This book focuses on the role of French women during World War 2 and the immediate aftermath. It is clear that the women of France bore the brunt of dealing with the occupier, very often their men away, detained as prisoners of war or, for example, sequestered to work abroad in the Fatherland, Germany. Women had to cope with running family businesses, looking after the family, acquiring food. They may have chosen to either be collaborationists or to have joined the resistance. I found it particularly interesting hearing of the women who collaborated with the enemy, either seeking roles within Vichy or directly engaging with the German soldiers. The shorn heads of collaborators at Liberation cast powerful images in the reader. Women became, I feel, more valued in society as a result of their wartime activities and although they may have gone back to their roles afterwards as second class citizens within the family and society, they did earn themselves suffrage and I feel moved women as a whole towards parity with their male counterparts. The book is written in feminists tones, though without being to alienist to the male reader. It is factual and interesting and provides a good basis for further study for the university course I anticipate studying on the subject of Women in World War 2 France.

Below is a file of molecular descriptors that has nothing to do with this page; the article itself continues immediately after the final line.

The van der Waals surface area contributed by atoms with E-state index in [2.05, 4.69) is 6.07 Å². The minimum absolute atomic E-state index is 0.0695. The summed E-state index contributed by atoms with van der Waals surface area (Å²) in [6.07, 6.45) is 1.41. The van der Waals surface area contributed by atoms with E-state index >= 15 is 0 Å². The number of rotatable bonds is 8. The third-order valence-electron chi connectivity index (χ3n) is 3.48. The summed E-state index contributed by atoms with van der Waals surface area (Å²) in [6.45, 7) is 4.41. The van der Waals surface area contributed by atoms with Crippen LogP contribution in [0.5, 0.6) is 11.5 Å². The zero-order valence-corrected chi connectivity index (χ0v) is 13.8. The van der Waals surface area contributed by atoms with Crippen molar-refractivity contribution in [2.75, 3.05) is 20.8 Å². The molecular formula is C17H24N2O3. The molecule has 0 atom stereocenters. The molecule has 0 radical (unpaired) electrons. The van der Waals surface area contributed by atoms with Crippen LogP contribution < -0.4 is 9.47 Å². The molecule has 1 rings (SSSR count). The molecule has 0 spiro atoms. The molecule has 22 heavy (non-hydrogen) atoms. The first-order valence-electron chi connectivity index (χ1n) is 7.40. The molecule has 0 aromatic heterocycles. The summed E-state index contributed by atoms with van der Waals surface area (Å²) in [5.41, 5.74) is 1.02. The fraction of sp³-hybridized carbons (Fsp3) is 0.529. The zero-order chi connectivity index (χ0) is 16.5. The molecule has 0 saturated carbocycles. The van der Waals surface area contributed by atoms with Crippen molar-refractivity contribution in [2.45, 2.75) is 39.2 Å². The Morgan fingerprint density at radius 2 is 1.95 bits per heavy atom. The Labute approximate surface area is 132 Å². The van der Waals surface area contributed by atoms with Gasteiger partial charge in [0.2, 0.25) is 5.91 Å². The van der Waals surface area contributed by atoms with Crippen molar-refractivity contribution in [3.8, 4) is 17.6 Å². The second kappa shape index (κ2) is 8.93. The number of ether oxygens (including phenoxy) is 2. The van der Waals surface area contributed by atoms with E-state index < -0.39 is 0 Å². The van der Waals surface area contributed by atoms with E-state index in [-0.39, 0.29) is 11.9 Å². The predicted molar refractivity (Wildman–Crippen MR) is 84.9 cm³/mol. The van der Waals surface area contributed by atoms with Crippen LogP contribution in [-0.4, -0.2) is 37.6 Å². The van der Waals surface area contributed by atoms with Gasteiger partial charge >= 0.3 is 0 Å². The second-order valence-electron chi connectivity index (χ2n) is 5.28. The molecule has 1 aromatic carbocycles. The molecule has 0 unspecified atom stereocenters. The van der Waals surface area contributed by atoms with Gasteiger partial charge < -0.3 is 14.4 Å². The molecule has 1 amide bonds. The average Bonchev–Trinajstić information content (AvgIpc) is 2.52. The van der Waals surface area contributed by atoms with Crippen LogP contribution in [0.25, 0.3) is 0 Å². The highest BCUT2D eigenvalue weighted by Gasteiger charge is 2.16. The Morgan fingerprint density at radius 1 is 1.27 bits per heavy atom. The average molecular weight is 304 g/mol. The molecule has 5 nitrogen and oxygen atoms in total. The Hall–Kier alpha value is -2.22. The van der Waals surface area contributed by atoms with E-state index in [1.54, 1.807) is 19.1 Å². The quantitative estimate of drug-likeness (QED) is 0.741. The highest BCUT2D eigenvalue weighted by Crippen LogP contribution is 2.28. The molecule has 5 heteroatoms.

Postcolonial Translation: Theory and Practice by Susan Bassnett My rating: 3 of 5 stars I’ve read a few articles on the subject of postcolonial translation and have found the area to be interesting. I thought I’d delve a little deeper into the subject. This book is a collection of nine extended essays. My first criticism is that there is too much of an emphasis on postcolonial translation in India. Whereas, due to the nature of the Indian multilingual community and its relationship with the British Empire, I can see how it can be an important focus in postcolonial translation, I felt that this book devotes too much to this one region and doesn’t fully explore more exotic regions of the world. There is very little reference to Africa and not much on South America, certainly not the Spanish-speaking part of South America. Thus, the book takes into consideration English as a primary language and the effect of British imperialism. A more varied range of essays with reference to other colonial powers would, I feel, add some spice to the book’s material. The essay on border writing in Quebec, was, I feel, the best essay in the collection. I did also, however, surprisingly, take a lot out of the Hélène Cixous / Clarice Lispector essay. Although, at first glance, the study of a famous French feminist’s obsession with a Brasilian (feminist) writer, may seem a bit trivial, I found that this essay best introduced me to new ideas and ways of viewing postcolonial translation. It is in essence a power struggle of differentials between colonised people and coloniser. When you add in the mix of a feminist outlook into translation, then some truly profound revelations come into play and I felt that the author of this particular essay (Rosemary Arrojo), developed some very interesting and original ideas, which could be applied to the whole field of postcolonial translation. Overall, this book was perhaps a bit too advanced for my tastes and it was rather difficult to maintain elevated excitement throughout the course of reading it. View all my reviews